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Last €153.00 EUR
Change Today -2.00 / -1.29%
Volume 592.0
NTO On Other Exchanges
As of 9:58 AM 04/30/15 All times are local (Market data is delayed by at least 15 minutes).

nintendo co ltd (NTO) Snapshot

Previous Close
Day High
Day Low
52 Week High
03/18/15 - €185.00
52 Week Low
05/8/14 - €74.02
Market Cap
Average Volume 10 Days
Shares Outstanding
Dividend Yield
Current Stock Chart for NINTENDO CO LTD (NTO)

nintendo co ltd (NTO) Details

Nintendo Co., Ltd., together with its subsidiaries, develops, manufactures, and sells entertainment products worldwide. It offers home leisure equipment; handheld and home console hardware machines, and related software; and playing cards, karuta, and other products. The company was formerly known as Nintendo Playing Card Co., Ltd. and changed its name to Nintendo Co., Ltd. in 1963. Nintendo Co., Ltd. was founded in 1889 and is headquartered in Kyoto, Japan.

5,213 Employees
Last Reported Date: 06/30/14
Founded in 1889

nintendo co ltd (NTO) Top Compensated Officers

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Executives, Board Directors

nintendo co ltd (NTO) Key Developments

Nintendo Reveals Splatoon

Nintendo’s upcoming third-person action shooter game 'Splatoon' for the Wii U console, combines elements of shooting, strategy and action and original new characters, Inklings, that can instantaneously transform between human and squid form. Splatoon gives players the goal of covering as much territory as possible with their ink-spewing weapons. The game, which is scheduled to launch in May, features four-on-four online team matches, as well as a full single-player mode that takes players deeper into the game’s unique world and characters. The game’s main online mode is Turf War, in which players with broadband Internet access can compete head-to-head in four-on-four teams to try to cover as much territory as possible in their team’s ink. As they do battle, players will gain levels and earn in-game currency that allows them to customize their Inkling. Players can equip different pieces of clothing, which each provide different game-play perks like swimming more quickly through ink or decreasing the time needed for them to refill their ink canister. Players can also equip pre-determined weapon sets consisting of main weapons like rapid-fire ink guns, long-range ink rifles and paint rollers, as well as sub-weapons like ink bombs or sprinklers. Players can also fill up their special gauge in battle to unleash powerful special weapons for a brief period of time. Players will battle in a variety of online multiplayer maps, including the newly announced Blackbelly Skatepark, Saltspray Rig and Walleye Warehouse. The single-player mode in Splatoon lets players use the game’s mechanics to explore the underground base of the game’s army of octopi antagonists, the Octarians, in original stages that test their ability to shoot, jump and splatter ink. Players can tackle a variety of levels with a variety of clever devices that can only be found in single-player mode. Each of the game’s single-player stages are designed to let players master tips and techniques that can be directly applied to the game’s multiplayer modes.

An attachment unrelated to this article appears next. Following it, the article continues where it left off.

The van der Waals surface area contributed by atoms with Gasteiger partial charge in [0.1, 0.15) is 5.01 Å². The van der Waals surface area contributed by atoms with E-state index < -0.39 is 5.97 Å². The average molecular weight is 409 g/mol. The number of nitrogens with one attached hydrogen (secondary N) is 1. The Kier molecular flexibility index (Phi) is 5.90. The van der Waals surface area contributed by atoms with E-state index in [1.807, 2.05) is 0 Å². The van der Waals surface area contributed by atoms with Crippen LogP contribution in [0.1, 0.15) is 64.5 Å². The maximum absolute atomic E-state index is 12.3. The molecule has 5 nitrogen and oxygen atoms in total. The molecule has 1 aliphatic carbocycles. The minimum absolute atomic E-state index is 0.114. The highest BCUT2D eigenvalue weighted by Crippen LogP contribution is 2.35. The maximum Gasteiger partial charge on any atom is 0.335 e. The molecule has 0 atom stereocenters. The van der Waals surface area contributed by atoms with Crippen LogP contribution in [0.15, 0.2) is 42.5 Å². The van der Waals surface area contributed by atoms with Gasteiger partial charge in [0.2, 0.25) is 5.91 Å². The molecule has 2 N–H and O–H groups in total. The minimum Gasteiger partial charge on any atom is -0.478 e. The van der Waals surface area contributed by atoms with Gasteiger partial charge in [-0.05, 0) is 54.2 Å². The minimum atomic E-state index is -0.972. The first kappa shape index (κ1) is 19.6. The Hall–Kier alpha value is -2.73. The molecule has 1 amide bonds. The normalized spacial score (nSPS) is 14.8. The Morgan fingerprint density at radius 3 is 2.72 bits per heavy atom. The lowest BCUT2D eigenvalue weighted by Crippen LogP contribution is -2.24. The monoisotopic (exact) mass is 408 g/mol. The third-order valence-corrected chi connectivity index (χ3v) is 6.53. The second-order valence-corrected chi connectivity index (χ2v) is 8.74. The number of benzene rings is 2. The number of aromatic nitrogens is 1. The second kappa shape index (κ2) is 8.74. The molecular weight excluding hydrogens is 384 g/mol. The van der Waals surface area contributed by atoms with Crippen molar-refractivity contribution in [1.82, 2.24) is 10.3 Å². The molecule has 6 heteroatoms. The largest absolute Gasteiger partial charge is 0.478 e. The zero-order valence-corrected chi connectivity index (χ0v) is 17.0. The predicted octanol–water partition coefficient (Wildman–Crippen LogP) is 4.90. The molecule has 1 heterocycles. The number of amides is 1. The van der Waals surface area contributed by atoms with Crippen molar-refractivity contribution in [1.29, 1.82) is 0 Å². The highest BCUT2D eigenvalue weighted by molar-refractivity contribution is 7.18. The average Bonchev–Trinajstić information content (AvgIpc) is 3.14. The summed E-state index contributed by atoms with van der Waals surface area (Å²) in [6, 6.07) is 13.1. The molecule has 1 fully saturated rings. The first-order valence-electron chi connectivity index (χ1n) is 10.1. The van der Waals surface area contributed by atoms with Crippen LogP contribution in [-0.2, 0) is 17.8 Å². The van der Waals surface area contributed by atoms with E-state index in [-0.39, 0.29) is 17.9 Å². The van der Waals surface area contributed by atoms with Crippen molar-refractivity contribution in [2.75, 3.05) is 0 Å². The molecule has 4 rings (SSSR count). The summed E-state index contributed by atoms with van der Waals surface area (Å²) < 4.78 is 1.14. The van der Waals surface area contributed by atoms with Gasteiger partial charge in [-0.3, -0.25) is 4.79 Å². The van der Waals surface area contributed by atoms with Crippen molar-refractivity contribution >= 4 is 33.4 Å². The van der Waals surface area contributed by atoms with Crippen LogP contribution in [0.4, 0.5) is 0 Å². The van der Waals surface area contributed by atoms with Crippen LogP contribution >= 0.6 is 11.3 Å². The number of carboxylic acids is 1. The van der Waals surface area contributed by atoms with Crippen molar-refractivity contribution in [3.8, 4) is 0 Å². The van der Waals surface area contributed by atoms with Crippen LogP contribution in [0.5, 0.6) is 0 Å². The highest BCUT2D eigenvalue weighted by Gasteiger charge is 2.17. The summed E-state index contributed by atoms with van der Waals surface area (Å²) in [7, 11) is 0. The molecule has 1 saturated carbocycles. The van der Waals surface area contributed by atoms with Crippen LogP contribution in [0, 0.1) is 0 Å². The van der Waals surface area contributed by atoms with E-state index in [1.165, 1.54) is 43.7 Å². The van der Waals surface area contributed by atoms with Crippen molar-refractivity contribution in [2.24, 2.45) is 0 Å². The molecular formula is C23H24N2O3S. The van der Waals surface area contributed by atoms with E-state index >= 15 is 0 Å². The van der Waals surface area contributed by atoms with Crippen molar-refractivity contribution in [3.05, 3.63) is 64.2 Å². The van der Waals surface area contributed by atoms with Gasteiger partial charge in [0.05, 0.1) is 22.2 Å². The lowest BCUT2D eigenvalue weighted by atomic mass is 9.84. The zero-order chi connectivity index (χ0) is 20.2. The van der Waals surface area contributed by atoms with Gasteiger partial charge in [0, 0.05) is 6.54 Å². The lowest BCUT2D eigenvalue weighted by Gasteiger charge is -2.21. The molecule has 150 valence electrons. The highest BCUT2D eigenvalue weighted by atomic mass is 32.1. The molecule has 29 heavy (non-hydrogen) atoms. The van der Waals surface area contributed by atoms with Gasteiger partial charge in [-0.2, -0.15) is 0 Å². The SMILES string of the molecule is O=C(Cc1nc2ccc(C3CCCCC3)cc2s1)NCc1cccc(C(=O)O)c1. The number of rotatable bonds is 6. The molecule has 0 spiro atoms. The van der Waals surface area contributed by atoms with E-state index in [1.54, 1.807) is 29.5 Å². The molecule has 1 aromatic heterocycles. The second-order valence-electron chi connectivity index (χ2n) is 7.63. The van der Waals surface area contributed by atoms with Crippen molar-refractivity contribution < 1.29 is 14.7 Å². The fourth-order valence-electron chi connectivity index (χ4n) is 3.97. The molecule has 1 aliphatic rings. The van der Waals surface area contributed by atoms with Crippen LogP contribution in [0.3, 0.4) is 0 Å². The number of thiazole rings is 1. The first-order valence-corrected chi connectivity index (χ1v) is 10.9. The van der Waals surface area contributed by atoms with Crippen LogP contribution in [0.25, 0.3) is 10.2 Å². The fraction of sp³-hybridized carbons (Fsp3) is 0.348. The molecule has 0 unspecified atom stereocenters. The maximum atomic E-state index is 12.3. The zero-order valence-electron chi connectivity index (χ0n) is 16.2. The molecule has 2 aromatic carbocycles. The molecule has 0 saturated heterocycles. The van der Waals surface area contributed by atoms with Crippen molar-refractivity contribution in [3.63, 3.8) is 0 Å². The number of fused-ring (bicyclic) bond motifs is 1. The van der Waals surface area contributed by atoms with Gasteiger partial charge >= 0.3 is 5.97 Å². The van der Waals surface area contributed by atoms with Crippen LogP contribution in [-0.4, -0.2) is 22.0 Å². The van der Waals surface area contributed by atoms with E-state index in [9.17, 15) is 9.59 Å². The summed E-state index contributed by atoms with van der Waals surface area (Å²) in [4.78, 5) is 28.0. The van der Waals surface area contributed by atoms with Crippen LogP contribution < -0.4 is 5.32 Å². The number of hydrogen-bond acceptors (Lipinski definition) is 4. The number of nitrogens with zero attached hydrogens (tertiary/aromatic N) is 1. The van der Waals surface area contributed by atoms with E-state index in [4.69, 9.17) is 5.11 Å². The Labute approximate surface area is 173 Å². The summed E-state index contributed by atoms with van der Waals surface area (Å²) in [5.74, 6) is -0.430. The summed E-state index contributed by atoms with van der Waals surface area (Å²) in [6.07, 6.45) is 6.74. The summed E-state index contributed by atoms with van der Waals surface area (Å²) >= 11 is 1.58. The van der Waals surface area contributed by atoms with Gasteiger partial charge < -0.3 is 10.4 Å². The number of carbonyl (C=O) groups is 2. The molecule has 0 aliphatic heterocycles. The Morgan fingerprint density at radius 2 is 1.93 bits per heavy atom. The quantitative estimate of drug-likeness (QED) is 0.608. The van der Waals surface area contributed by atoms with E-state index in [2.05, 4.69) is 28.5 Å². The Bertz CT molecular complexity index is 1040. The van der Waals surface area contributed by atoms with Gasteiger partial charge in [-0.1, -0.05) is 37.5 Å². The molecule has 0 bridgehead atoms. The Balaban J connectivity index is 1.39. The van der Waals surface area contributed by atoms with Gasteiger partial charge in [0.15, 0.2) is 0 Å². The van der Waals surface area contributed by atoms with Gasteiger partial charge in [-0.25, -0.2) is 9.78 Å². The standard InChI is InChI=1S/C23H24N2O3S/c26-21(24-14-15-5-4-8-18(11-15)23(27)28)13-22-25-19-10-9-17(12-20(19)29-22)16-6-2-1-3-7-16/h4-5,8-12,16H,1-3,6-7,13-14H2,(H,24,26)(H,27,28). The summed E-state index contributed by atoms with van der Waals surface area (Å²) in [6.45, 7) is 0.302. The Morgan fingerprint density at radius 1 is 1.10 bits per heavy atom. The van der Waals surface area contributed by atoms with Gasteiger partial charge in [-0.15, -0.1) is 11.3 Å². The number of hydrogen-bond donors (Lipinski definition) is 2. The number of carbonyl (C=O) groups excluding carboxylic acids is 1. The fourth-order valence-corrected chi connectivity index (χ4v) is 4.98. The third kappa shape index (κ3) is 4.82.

Nintendo and DeNA Plan to Create an Online Gaming Service